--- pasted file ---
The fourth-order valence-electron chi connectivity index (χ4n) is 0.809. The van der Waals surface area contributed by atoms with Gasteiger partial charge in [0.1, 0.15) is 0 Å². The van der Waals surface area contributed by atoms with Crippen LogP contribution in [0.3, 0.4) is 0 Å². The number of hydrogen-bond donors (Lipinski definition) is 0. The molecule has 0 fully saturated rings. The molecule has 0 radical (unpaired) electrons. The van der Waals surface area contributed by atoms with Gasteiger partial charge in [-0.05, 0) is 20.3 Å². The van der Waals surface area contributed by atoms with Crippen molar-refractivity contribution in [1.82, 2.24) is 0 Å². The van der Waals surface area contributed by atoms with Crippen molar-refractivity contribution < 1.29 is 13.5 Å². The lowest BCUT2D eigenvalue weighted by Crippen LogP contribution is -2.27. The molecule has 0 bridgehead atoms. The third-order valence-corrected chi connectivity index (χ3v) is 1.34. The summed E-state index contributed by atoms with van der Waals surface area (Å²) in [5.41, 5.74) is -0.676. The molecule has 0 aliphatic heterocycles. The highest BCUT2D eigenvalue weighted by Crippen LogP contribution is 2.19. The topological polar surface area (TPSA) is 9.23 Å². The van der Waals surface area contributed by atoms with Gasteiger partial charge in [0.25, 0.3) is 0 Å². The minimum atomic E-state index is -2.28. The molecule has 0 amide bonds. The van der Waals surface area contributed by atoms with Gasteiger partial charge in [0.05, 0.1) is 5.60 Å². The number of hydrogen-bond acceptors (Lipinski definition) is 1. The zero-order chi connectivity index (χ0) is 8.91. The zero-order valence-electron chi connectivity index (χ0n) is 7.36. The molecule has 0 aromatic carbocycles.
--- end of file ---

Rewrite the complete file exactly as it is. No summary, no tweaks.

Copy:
The fourth-order valence-electron chi connectivity index (χ4n) is 0.809. The van der Waals surface area contributed by atoms with Gasteiger partial charge in [0.1, 0.15) is 0 Å². The van der Waals surface area contributed by atoms with Crippen LogP contribution in [0.3, 0.4) is 0 Å². The number of hydrogen-bond donors (Lipinski definition) is 0. The molecule has 0 fully saturated rings. The molecule has 0 radical (unpaired) electrons. The van der Waals surface area contributed by atoms with Gasteiger partial charge in [-0.05, 0) is 20.3 Å². The van der Waals surface area contributed by atoms with Crippen molar-refractivity contribution in [1.82, 2.24) is 0 Å². The van der Waals surface area contributed by atoms with Crippen molar-refractivity contribution < 1.29 is 13.5 Å². The lowest BCUT2D eigenvalue weighted by Crippen LogP contribution is -2.27. The molecule has 0 bridgehead atoms. The third-order valence-corrected chi connectivity index (χ3v) is 1.34. The summed E-state index contributed by atoms with van der Waals surface area (Å²) in [5.41, 5.74) is -0.676. The molecule has 0 aliphatic heterocycles. The highest BCUT2D eigenvalue weighted by Crippen LogP contribution is 2.19. The topological polar surface area (TPSA) is 9.23 Å². The van der Waals surface area contributed by atoms with Gasteiger partial charge in [0.25, 0.3) is 0 Å². The minimum atomic E-state index is -2.28. The molecule has 0 amide bonds. The van der Waals surface area contributed by atoms with Gasteiger partial charge in [0.05, 0.1) is 5.60 Å². The number of hydrogen-bond acceptors (Lipinski definition) is 1. The zero-order chi connectivity index (χ0) is 8.91. The zero-order valence-electron chi connectivity index (χ0n) is 7.36. The molecule has 0 aromatic carbocycles.